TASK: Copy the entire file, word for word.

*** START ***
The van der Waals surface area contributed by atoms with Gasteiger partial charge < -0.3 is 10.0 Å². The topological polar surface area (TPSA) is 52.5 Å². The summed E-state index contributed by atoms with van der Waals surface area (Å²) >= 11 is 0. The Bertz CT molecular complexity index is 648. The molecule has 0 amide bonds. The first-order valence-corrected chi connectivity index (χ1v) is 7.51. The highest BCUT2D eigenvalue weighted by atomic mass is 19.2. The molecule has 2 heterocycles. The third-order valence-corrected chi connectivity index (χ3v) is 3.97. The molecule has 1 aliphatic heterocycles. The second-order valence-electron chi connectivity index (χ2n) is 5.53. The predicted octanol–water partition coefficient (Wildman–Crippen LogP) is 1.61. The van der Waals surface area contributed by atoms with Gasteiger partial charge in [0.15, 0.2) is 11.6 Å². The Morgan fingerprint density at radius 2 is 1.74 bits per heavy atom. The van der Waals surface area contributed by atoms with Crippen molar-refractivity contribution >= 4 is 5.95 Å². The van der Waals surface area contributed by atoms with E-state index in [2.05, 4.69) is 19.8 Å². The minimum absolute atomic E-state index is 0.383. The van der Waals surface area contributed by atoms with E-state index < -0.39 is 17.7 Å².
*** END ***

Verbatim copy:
The van der Waals surface area contributed by atoms with Gasteiger partial charge < -0.3 is 10.0 Å². The topological polar surface area (TPSA) is 52.5 Å². The summed E-state index contributed by atoms with van der Waals surface area (Å²) >= 11 is 0. The Bertz CT molecular complexity index is 648. The molecule has 0 amide bonds. The first-order valence-corrected chi connectivity index (χ1v) is 7.51. The highest BCUT2D eigenvalue weighted by atomic mass is 19.2. The molecule has 2 heterocycles. The third-order valence-corrected chi connectivity index (χ3v) is 3.97. The molecule has 1 aliphatic heterocycles. The second-order valence-electron chi connectivity index (χ2n) is 5.53. The predicted octanol–water partition coefficient (Wildman–Crippen LogP) is 1.61. The van der Waals surface area contributed by atoms with Gasteiger partial charge in [0.15, 0.2) is 11.6 Å². The Morgan fingerprint density at radius 2 is 1.74 bits per heavy atom. The van der Waals surface area contributed by atoms with Crippen molar-refractivity contribution >= 4 is 5.95 Å². The van der Waals surface area contributed by atoms with E-state index in [2.05, 4.69) is 19.8 Å². The minimum absolute atomic E-state index is 0.383. The van der Waals surface area contributed by atoms with E-state index < -0.39 is 17.7 Å².